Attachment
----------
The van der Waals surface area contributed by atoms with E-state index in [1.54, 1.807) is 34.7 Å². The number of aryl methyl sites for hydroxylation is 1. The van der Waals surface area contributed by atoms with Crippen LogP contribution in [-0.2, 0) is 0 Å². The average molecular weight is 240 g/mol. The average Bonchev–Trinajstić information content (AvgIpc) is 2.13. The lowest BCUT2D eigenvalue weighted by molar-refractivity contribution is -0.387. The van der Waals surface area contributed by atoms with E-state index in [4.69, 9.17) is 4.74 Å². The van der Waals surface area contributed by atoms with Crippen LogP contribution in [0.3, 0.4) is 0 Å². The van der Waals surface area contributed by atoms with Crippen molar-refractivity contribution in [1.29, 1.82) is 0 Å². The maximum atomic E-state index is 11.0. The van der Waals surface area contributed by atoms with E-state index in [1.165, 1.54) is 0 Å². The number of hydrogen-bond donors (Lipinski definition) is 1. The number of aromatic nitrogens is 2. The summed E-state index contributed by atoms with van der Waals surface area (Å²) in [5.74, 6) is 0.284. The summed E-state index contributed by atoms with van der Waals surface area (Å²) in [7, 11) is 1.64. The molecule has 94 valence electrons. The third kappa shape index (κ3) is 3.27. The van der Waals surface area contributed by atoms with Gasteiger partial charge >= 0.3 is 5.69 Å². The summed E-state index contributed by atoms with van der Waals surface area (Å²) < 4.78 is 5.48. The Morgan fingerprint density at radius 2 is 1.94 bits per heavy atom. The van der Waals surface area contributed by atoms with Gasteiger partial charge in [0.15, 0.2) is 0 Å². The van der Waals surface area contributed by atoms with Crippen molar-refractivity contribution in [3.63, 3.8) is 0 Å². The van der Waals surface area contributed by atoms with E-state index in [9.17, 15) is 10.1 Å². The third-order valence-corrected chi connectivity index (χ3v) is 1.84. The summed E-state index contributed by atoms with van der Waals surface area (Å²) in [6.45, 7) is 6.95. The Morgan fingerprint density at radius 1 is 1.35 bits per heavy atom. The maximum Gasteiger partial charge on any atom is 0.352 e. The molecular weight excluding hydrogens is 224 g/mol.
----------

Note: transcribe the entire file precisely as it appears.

The van der Waals surface area contributed by atoms with E-state index in [1.54, 1.807) is 34.7 Å². The number of aryl methyl sites for hydroxylation is 1. The van der Waals surface area contributed by atoms with Crippen LogP contribution in [-0.2, 0) is 0 Å². The average molecular weight is 240 g/mol. The average Bonchev–Trinajstić information content (AvgIpc) is 2.13. The lowest BCUT2D eigenvalue weighted by molar-refractivity contribution is -0.387. The van der Waals surface area contributed by atoms with E-state index in [4.69, 9.17) is 4.74 Å². The van der Waals surface area contributed by atoms with Crippen LogP contribution in [0.3, 0.4) is 0 Å². The van der Waals surface area contributed by atoms with Crippen molar-refractivity contribution in [1.29, 1.82) is 0 Å². The maximum atomic E-state index is 11.0. The van der Waals surface area contributed by atoms with E-state index in [1.165, 1.54) is 0 Å². The number of hydrogen-bond donors (Lipinski definition) is 1. The number of aromatic nitrogens is 2. The summed E-state index contributed by atoms with van der Waals surface area (Å²) in [5.74, 6) is 0.284. The summed E-state index contributed by atoms with van der Waals surface area (Å²) in [7, 11) is 1.64. The molecule has 94 valence electrons. The third kappa shape index (κ3) is 3.27. The van der Waals surface area contributed by atoms with Gasteiger partial charge >= 0.3 is 5.69 Å². The summed E-state index contributed by atoms with van der Waals surface area (Å²) < 4.78 is 5.48. The Morgan fingerprint density at radius 2 is 1.94 bits per heavy atom. The van der Waals surface area contributed by atoms with Gasteiger partial charge in [0.15, 0.2) is 0 Å². The van der Waals surface area contributed by atoms with Crippen molar-refractivity contribution in [3.63, 3.8) is 0 Å². The van der Waals surface area contributed by atoms with E-state index in [9.17, 15) is 10.1 Å². The third-order valence-corrected chi connectivity index (χ3v) is 1.84. The summed E-state index contributed by atoms with van der Waals surface area (Å²) in [6.45, 7) is 6.95. The Morgan fingerprint density at radius 1 is 1.35 bits per heavy atom. The maximum Gasteiger partial charge on any atom is 0.352 e. The molecular weight excluding hydrogens is 224 g/mol.